Friday, November 19, 2010

Movie with Abe: Harry Potter and the Deathly Hallows – Part 1

Harry Potter and the Deathly Hallows: Part 1
Directed by David Yates
Released November 19, 2010

What’s likely the most anticipated film of the year has arrived, and it’s certainly a spectacle. This reviewer read the final book on the day it was released and only managed to see the first film in the series, which was actually quite good. Now, eight years later in the real world and almost the same in the world of Muggles and wizards, Harry, Ron, and Hermione are all grown up and hormones, spells, and curses are flying everywhere. In his third consecutive adaptation of J.K. Rowling’s novels, director David Yates manages to recreate some elements of the saga well while others are represented less impressively.

Dividing one singular book into two films is bound to present just as many challenges and limitations as it is to allow extra space and time (over five hours) to tell its story. In that sense, it’s easy to remember that the first half of this particular book is much less action-packed and exciting than the second half. Knowingly splitting the story in two and ending on a cliffhanger also presents its share of frustrations. At certain points, especially when our three heroes find themselves pitching tents in the woods, it feels like time is being killed because the first movie needs to be significantly stuffed with content. Whereas extensive description might be necessary in the books, it isn’t as applicable here. Similarly, the impact of writing about beloved characters being killed in a stark sentence on a page is much more powerful than hearing an actor say it, and therefore the strictly adaption some of the conversation is less effective than actually seeing it happen would have been.

There’s also a degree to which it seems almost required to have read the book and seen the previous films in order to comprehend what’s going on in this installment. While the latter is understandable, it’s still likely that most audiences haven’t seen the sixth film in over a year, and therefore some sort of quick refresher should be mandated, or at least recommended, so that audiences can more accurately follow along. Along the same lines, there are plot points not dwelled on that might be confusing to those unfamiliar with or unable to recall the intricacies of the book, and the plethora of fanciful names is also daunting to follow.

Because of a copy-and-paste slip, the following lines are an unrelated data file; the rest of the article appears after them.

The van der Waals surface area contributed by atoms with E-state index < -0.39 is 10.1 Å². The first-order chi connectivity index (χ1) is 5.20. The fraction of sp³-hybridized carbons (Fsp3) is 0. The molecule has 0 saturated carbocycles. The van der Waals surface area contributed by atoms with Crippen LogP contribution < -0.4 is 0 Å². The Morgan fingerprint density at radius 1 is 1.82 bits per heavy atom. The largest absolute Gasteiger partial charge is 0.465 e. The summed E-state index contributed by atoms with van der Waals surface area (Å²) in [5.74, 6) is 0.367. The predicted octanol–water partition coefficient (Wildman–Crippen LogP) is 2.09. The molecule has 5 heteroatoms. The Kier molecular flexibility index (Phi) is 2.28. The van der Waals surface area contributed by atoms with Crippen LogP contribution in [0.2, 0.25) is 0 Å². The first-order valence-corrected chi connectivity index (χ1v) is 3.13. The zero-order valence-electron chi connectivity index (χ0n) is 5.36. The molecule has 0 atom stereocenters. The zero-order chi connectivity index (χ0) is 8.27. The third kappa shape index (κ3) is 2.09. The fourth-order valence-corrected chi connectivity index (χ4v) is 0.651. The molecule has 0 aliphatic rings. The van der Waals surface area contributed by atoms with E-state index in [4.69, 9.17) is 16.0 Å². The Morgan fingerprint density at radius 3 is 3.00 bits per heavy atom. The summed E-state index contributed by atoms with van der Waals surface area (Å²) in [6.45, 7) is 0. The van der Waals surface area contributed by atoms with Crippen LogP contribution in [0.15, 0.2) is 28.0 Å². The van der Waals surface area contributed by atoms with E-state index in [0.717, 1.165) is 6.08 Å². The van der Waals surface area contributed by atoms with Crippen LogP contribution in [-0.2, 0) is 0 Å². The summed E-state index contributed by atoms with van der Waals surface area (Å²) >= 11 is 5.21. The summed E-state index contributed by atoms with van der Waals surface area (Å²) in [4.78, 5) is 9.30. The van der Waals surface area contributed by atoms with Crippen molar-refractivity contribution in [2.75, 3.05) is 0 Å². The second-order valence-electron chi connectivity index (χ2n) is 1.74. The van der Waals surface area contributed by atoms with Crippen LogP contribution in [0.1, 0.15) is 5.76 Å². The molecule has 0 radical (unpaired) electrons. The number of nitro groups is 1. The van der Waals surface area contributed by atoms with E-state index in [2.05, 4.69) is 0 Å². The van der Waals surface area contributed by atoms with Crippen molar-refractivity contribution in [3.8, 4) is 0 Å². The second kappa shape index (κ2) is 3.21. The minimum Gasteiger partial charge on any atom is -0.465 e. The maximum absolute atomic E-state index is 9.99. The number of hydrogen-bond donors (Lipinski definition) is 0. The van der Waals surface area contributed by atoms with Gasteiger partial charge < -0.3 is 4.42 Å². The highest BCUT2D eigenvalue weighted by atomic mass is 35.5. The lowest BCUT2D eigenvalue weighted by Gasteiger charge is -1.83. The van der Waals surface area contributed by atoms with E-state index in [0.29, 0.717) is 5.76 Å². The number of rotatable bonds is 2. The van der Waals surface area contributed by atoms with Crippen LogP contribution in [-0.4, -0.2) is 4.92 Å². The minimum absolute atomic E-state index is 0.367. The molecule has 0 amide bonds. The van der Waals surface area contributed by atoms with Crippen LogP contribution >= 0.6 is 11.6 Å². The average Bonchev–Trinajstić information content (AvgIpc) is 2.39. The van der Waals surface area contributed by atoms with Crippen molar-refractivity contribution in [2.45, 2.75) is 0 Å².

Though casting the lot of colorful characters is no easy task, that’s one area in which this episode of the series, like its predecessors, succeeds marvelously. Helena Bonham Carter steals the show for the second time this year in a fantasy film as the vicious Bellatrix Lestrange, and she is supported by other standouts like Imelda Staunton as the gleeful, evil Dolores Umbridge, Simon McBurney and Toby Jones as the voices of house elves Kreacher and Dobby, and James and Oliver Phelps as Fred and George Weasley. The lead trio has done a respectable job of growing up as well, and the relationship dynamic between Hermione and Ron is particularly entertaining. While the film does lag at times, it has its applause-worthy moments and ultimately proves to be decently enthralling.


1 comment:

Yossi said...

I agree with you on most of your points, but I disagree about needing refreshers. If you've memorized every detail in the book, it has the potential to make the movies be predictable. I think it's much more exciting when you don't know what lies ahead.